Twine Reflection

In 2015 I traveled to Barcelona, Spain, and took my very first Spanish language class with a friend of mine. My friend, Danika, had taken Spanish in high school and in college. My very basic second language background was in Italian. Many people told me that learning Spanish wouldn’t be so challenging as the process of verb conjugations and syntax between the Italian and Spanish languages is very similar (i.e. subject - verb - object). I was required to take placement exam and was appropriately placed in the most beginner level course. Upon arrival to my first day of class, I realized that the teacher did not speak any English, and that I was going to be taking a Spanish language class for four hours a day (36 hours total) without any direction in my native language. Other students in the class had some background in Spanish, making me the least familiar with the language. Now, I took this class for enjoyment so the stakes were very, very low, but the experience was so relevant as I was in the process of completing my first masters in education. I was able to experience, for a short time, how an English Language Learner must feel (to a slight degree) when they are immersed in a school that is culturally different than their own as well as with students from different backgrounds. The teacher did not use any materials to teach us other than her voice. She would cold call on us, ask us questions and expect us to be able to answer her using language we had only heard her speak at us - no visuals, no videos, no handouts - only listening and jotting down random notes. My Italian background was of now help! It was extremely overwhelming, but has made me more empathetic to the experience of language learners in my school. I also learned how critical is it to present information to ELL’s in multiple formats, with visuals, providing opportunities for small group learning and glossaries of terms in students’ native language.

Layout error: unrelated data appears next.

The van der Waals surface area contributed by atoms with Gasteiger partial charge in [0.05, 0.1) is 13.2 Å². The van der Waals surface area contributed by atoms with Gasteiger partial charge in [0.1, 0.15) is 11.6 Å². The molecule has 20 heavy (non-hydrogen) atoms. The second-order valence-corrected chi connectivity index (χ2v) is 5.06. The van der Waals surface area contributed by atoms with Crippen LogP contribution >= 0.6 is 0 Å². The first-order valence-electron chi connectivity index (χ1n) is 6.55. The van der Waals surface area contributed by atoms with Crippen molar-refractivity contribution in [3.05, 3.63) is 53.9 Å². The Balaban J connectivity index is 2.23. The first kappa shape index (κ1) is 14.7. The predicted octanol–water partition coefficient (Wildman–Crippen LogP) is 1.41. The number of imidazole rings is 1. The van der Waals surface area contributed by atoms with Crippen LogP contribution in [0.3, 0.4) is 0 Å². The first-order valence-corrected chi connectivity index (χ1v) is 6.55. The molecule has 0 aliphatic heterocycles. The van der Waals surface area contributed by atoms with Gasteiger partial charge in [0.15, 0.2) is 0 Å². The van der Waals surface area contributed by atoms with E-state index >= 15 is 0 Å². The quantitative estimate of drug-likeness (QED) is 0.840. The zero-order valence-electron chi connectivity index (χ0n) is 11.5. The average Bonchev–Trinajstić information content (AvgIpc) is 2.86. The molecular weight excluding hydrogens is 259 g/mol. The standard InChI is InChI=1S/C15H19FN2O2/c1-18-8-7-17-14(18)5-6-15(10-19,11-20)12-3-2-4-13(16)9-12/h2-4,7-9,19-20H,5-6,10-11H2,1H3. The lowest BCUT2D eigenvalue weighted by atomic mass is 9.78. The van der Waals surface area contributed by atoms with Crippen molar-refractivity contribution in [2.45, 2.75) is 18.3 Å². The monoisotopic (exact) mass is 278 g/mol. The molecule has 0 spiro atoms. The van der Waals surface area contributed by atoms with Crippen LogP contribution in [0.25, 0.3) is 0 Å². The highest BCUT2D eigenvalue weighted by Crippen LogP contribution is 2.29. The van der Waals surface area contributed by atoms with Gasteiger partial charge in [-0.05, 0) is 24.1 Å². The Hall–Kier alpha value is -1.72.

I mention this experience because when creating my Twine game, I felt a similarly overwhelmed. Clearly, the purpose of both human and programming languages is communication. Communicating with a person (human language), or communicating with a machine (programming language) involves the expression of directions, emotions and imagination through spoken words or written symbols. As humans, we generally have much more experience with spoken words. A similarity I came across when writing my Twine game was that both human and programming languages rely heavily on semantics and syntax. Semantics is the meaning given to a certain word. When using Twine, I relied on certain words with “[[...]]” around them to create a button to move my game player to the next passage. If I changed the title of my next passage to a different word, the two passages would not longer be linked. Furthermore, on my language log I recorded that, “When I create a tag on the style sheet, I cannot have spaces between the words if the tag is more than one word because when adding the tag to the passage, dashes are added between the words. For example, if my tag on the stylesheet was, On Fire, when I would go to write it on the passage, it would read, On-Fire. This small difference does not link the background photo to the passage”. It is very important when programming that words are identically connected to the action that follows. Next, I also realized that syntax, or the arrangement of words and phrases matters A LOT when writing code. For example, I initially struggled with including multi-media into my passages as my passage would become blank when I copied code into them. According to my language log, “I now realize that < > encompasses an entire action and I know that links must go within “ “ .” Each component of the code, or syntax of the code, matters. You cannot remove one piece and hope that the general message will be received by Twine and that Twine will know what to do. Everything needs to be exactly in place!